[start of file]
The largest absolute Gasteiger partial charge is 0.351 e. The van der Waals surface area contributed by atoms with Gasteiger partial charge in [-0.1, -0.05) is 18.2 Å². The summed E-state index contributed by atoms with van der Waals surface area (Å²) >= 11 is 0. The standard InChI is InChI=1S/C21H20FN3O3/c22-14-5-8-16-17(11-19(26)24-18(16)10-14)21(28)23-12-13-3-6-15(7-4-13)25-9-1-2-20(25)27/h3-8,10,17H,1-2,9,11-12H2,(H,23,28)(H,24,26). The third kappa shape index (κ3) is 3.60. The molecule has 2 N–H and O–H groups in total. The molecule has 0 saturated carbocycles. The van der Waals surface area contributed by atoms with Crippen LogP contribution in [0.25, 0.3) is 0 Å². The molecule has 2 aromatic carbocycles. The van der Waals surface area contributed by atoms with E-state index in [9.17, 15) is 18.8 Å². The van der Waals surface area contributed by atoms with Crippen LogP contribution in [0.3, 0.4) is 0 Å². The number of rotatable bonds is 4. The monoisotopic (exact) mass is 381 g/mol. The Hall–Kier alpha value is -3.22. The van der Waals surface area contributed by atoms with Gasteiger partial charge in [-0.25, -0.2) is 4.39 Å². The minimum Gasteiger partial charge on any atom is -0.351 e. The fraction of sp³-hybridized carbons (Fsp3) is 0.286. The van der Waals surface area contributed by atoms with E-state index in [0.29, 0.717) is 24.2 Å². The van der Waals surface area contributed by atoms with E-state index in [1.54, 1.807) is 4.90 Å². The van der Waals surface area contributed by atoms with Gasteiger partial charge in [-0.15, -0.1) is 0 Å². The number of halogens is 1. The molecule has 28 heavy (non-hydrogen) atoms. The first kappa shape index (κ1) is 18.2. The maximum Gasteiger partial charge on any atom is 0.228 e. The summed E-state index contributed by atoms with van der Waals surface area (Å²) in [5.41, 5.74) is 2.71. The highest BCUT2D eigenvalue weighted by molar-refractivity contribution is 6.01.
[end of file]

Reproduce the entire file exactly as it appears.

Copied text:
The largest absolute Gasteiger partial charge is 0.351 e. The van der Waals surface area contributed by atoms with Gasteiger partial charge in [-0.1, -0.05) is 18.2 Å². The summed E-state index contributed by atoms with van der Waals surface area (Å²) >= 11 is 0. The standard InChI is InChI=1S/C21H20FN3O3/c22-14-5-8-16-17(11-19(26)24-18(16)10-14)21(28)23-12-13-3-6-15(7-4-13)25-9-1-2-20(25)27/h3-8,10,17H,1-2,9,11-12H2,(H,23,28)(H,24,26). The third kappa shape index (κ3) is 3.60. The molecule has 2 N–H and O–H groups in total. The molecule has 0 saturated carbocycles. The van der Waals surface area contributed by atoms with Crippen LogP contribution in [0.25, 0.3) is 0 Å². The molecule has 2 aromatic carbocycles. The van der Waals surface area contributed by atoms with E-state index in [9.17, 15) is 18.8 Å². The van der Waals surface area contributed by atoms with Crippen LogP contribution in [0.3, 0.4) is 0 Å². The number of rotatable bonds is 4. The monoisotopic (exact) mass is 381 g/mol. The Hall–Kier alpha value is -3.22. The van der Waals surface area contributed by atoms with Gasteiger partial charge in [-0.25, -0.2) is 4.39 Å². The minimum Gasteiger partial charge on any atom is -0.351 e. The fraction of sp³-hybridized carbons (Fsp3) is 0.286. The van der Waals surface area contributed by atoms with E-state index in [0.29, 0.717) is 24.2 Å². The van der Waals surface area contributed by atoms with E-state index in [1.54, 1.807) is 4.90 Å². The van der Waals surface area contributed by atoms with Gasteiger partial charge in [-0.15, -0.1) is 0 Å². The number of halogens is 1. The molecule has 28 heavy (non-hydrogen) atoms. The first kappa shape index (κ1) is 18.2. The maximum Gasteiger partial charge on any atom is 0.228 e. The summed E-state index contributed by atoms with van der Waals surface area (Å²) in [5.41, 5.74) is 2.71. The highest BCUT2D eigenvalue weighted by molar-refractivity contribution is 6.01.